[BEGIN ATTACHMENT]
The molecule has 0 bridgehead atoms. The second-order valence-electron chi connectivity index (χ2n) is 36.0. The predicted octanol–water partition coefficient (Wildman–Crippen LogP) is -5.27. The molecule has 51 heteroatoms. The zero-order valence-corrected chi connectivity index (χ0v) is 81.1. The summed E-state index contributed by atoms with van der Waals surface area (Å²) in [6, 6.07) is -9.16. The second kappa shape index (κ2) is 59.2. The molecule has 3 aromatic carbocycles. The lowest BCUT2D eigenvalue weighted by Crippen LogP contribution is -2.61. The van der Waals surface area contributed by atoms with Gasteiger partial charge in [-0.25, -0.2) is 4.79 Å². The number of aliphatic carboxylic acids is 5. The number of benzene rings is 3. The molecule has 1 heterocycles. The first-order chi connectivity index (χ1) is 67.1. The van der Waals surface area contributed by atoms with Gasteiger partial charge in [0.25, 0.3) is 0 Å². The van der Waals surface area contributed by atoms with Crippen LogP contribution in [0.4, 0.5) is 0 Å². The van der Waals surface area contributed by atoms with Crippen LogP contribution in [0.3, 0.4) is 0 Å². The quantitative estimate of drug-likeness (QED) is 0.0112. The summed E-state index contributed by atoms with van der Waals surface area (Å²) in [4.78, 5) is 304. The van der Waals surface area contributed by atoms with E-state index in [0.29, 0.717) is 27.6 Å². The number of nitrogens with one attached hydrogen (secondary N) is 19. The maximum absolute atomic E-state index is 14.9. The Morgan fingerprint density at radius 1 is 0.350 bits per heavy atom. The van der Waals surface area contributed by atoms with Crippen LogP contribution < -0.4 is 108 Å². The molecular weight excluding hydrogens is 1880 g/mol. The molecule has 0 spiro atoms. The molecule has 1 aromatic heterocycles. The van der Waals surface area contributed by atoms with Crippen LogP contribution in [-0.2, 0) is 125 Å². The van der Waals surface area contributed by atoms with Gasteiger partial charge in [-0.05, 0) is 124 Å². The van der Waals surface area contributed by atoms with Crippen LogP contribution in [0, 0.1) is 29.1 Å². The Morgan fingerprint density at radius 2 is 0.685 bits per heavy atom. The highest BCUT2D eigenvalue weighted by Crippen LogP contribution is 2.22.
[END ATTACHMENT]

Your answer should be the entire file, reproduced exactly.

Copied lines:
The molecule has 0 bridgehead atoms. The second-order valence-electron chi connectivity index (χ2n) is 36.0. The predicted octanol–water partition coefficient (Wildman–Crippen LogP) is -5.27. The molecule has 51 heteroatoms. The zero-order valence-corrected chi connectivity index (χ0v) is 81.1. The summed E-state index contributed by atoms with van der Waals surface area (Å²) in [6, 6.07) is -9.16. The second kappa shape index (κ2) is 59.2. The molecule has 3 aromatic carbocycles. The lowest BCUT2D eigenvalue weighted by Crippen LogP contribution is -2.61. The van der Waals surface area contributed by atoms with Gasteiger partial charge in [-0.25, -0.2) is 4.79 Å². The number of aliphatic carboxylic acids is 5. The number of benzene rings is 3. The molecule has 1 heterocycles. The first-order chi connectivity index (χ1) is 67.1. The van der Waals surface area contributed by atoms with Gasteiger partial charge in [0.25, 0.3) is 0 Å². The van der Waals surface area contributed by atoms with Crippen LogP contribution in [0.4, 0.5) is 0 Å². The van der Waals surface area contributed by atoms with Crippen LogP contribution in [0.3, 0.4) is 0 Å². The quantitative estimate of drug-likeness (QED) is 0.0112. The summed E-state index contributed by atoms with van der Waals surface area (Å²) in [4.78, 5) is 304. The van der Waals surface area contributed by atoms with E-state index in [0.29, 0.717) is 27.6 Å². The number of nitrogens with one attached hydrogen (secondary N) is 19. The maximum absolute atomic E-state index is 14.9. The Morgan fingerprint density at radius 1 is 0.350 bits per heavy atom. The van der Waals surface area contributed by atoms with Crippen LogP contribution < -0.4 is 108 Å². The molecular weight excluding hydrogens is 1880 g/mol. The molecule has 0 spiro atoms. The molecule has 1 aromatic heterocycles. The van der Waals surface area contributed by atoms with Crippen LogP contribution in [-0.2, 0) is 125 Å². The van der Waals surface area contributed by atoms with Gasteiger partial charge in [-0.05, 0) is 124 Å². The van der Waals surface area contributed by atoms with Crippen LogP contribution in [0, 0.1) is 29.1 Å². The Morgan fingerprint density at radius 2 is 0.685 bits per heavy atom. The highest BCUT2D eigenvalue weighted by Crippen LogP contribution is 2.22.